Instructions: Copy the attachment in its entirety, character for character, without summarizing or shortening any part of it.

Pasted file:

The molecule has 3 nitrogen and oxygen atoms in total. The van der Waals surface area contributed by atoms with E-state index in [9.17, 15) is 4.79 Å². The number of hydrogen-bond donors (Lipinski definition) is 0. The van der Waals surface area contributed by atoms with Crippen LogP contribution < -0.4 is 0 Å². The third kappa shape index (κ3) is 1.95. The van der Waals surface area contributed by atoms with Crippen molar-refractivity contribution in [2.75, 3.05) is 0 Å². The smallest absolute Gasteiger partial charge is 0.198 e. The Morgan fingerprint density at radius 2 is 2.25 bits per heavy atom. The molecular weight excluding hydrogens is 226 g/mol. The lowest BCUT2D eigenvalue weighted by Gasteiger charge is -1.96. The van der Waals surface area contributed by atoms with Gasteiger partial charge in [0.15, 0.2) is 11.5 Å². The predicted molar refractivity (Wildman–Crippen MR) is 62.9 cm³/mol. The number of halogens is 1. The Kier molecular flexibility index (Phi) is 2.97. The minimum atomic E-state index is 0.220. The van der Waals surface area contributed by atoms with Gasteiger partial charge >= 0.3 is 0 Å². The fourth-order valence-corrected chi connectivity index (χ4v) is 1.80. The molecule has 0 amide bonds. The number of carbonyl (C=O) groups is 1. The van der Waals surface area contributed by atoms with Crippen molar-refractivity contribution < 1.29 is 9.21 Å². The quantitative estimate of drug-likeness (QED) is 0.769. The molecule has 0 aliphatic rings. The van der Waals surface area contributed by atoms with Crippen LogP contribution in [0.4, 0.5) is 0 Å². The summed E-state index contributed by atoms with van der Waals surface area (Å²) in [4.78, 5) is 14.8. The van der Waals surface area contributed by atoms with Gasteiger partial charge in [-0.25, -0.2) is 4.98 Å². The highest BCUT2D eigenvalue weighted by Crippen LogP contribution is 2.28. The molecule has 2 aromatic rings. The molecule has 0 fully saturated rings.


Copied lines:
The molecule has 3 nitrogen and oxygen atoms in total. The van der Waals surface area contributed by atoms with E-state index in [9.17, 15) is 4.79 Å². The number of hydrogen-bond donors (Lipinski definition) is 0. The van der Waals surface area contributed by atoms with Crippen LogP contribution < -0.4 is 0 Å². The third kappa shape index (κ3) is 1.95. The van der Waals surface area contributed by atoms with Crippen molar-refractivity contribution in [2.75, 3.05) is 0 Å². The smallest absolute Gasteiger partial charge is 0.198 e. The Morgan fingerprint density at radius 2 is 2.25 bits per heavy atom. The molecular weight excluding hydrogens is 226 g/mol. The lowest BCUT2D eigenvalue weighted by Gasteiger charge is -1.96. The van der Waals surface area contributed by atoms with Gasteiger partial charge in [0.15, 0.2) is 11.5 Å². The predicted molar refractivity (Wildman–Crippen MR) is 62.9 cm³/mol. The number of halogens is 1. The Kier molecular flexibility index (Phi) is 2.97. The minimum atomic E-state index is 0.220. The van der Waals surface area contributed by atoms with Gasteiger partial charge >= 0.3 is 0 Å². The fourth-order valence-corrected chi connectivity index (χ4v) is 1.80. The molecule has 0 amide bonds. The number of carbonyl (C=O) groups is 1. The van der Waals surface area contributed by atoms with Crippen molar-refractivity contribution < 1.29 is 9.21 Å². The quantitative estimate of drug-likeness (QED) is 0.769. The molecule has 0 aliphatic rings. The van der Waals surface area contributed by atoms with Crippen LogP contribution in [0.4, 0.5) is 0 Å². The summed E-state index contributed by atoms with van der Waals surface area (Å²) in [4.78, 5) is 14.8. The van der Waals surface area contributed by atoms with Gasteiger partial charge in [-0.25, -0.2) is 4.98 Å². The highest BCUT2D eigenvalue weighted by Crippen LogP contribution is 2.28. The molecule has 2 aromatic rings. The molecule has 0 fully saturated rings.